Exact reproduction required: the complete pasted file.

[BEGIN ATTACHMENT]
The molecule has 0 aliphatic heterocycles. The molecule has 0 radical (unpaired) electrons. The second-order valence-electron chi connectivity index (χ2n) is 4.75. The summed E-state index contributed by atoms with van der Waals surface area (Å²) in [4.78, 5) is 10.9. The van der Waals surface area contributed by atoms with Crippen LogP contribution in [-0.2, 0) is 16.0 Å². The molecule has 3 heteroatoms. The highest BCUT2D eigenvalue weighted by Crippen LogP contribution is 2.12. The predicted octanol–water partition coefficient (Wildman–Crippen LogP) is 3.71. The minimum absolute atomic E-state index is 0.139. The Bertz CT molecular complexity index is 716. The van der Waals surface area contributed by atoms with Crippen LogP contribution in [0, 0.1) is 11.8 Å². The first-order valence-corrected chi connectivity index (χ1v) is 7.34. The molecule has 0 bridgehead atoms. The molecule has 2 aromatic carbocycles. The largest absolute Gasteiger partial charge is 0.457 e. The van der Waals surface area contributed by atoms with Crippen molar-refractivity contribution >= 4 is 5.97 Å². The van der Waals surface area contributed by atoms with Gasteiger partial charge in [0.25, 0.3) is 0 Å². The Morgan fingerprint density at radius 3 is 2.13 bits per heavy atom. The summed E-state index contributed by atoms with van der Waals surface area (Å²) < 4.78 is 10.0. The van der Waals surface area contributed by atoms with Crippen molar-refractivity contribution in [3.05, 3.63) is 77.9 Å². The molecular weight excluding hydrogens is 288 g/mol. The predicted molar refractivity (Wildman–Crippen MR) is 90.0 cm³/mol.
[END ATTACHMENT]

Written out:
The molecule has 0 aliphatic heterocycles. The molecule has 0 radical (unpaired) electrons. The second-order valence-electron chi connectivity index (χ2n) is 4.75. The summed E-state index contributed by atoms with van der Waals surface area (Å²) in [4.78, 5) is 10.9. The van der Waals surface area contributed by atoms with Crippen LogP contribution in [-0.2, 0) is 16.0 Å². The molecule has 3 heteroatoms. The highest BCUT2D eigenvalue weighted by Crippen LogP contribution is 2.12. The predicted octanol–water partition coefficient (Wildman–Crippen LogP) is 3.71. The minimum absolute atomic E-state index is 0.139. The Bertz CT molecular complexity index is 716. The van der Waals surface area contributed by atoms with Crippen LogP contribution in [0, 0.1) is 11.8 Å². The first-order valence-corrected chi connectivity index (χ1v) is 7.34. The molecule has 0 bridgehead atoms. The molecule has 2 aromatic carbocycles. The largest absolute Gasteiger partial charge is 0.457 e. The van der Waals surface area contributed by atoms with Crippen molar-refractivity contribution >= 4 is 5.97 Å². The van der Waals surface area contributed by atoms with Gasteiger partial charge in [0.25, 0.3) is 0 Å². The Morgan fingerprint density at radius 3 is 2.13 bits per heavy atom. The summed E-state index contributed by atoms with van der Waals surface area (Å²) < 4.78 is 10.0. The van der Waals surface area contributed by atoms with Crippen molar-refractivity contribution in [3.05, 3.63) is 77.9 Å². The molecular weight excluding hydrogens is 288 g/mol. The predicted molar refractivity (Wildman–Crippen MR) is 90.0 cm³/mol.